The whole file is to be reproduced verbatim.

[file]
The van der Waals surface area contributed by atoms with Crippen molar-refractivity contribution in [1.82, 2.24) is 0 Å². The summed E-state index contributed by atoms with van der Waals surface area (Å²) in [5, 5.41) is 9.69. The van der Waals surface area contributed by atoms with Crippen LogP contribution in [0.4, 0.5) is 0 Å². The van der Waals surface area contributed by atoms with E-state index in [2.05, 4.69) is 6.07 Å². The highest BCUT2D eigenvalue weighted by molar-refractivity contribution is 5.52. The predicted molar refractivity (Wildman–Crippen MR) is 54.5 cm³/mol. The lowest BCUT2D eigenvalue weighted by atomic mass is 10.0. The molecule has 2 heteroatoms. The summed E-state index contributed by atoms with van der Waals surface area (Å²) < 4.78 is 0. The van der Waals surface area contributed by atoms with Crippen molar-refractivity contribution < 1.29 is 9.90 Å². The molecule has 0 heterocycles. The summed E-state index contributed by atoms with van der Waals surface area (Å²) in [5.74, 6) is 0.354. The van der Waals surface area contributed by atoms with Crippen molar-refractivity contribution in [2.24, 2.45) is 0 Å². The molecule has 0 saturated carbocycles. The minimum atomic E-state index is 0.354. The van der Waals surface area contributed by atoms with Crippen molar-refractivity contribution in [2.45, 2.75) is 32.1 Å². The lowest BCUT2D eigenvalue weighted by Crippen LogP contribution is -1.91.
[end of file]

The van der Waals surface area contributed by atoms with Crippen molar-refractivity contribution in [1.82, 2.24) is 0 Å². The summed E-state index contributed by atoms with van der Waals surface area (Å²) in [5, 5.41) is 9.69. The van der Waals surface area contributed by atoms with Crippen LogP contribution in [0.4, 0.5) is 0 Å². The van der Waals surface area contributed by atoms with E-state index in [2.05, 4.69) is 6.07 Å². The highest BCUT2D eigenvalue weighted by molar-refractivity contribution is 5.52. The predicted molar refractivity (Wildman–Crippen MR) is 54.5 cm³/mol. The lowest BCUT2D eigenvalue weighted by atomic mass is 10.0. The molecule has 2 heteroatoms. The summed E-state index contributed by atoms with van der Waals surface area (Å²) < 4.78 is 0. The van der Waals surface area contributed by atoms with Crippen molar-refractivity contribution < 1.29 is 9.90 Å². The molecule has 0 heterocycles. The summed E-state index contributed by atoms with van der Waals surface area (Å²) in [5.74, 6) is 0.354. The van der Waals surface area contributed by atoms with Crippen molar-refractivity contribution in [2.24, 2.45) is 0 Å². The molecule has 0 saturated carbocycles. The minimum atomic E-state index is 0.354. The van der Waals surface area contributed by atoms with Crippen molar-refractivity contribution in [2.45, 2.75) is 32.1 Å². The lowest BCUT2D eigenvalue weighted by Crippen LogP contribution is -1.91.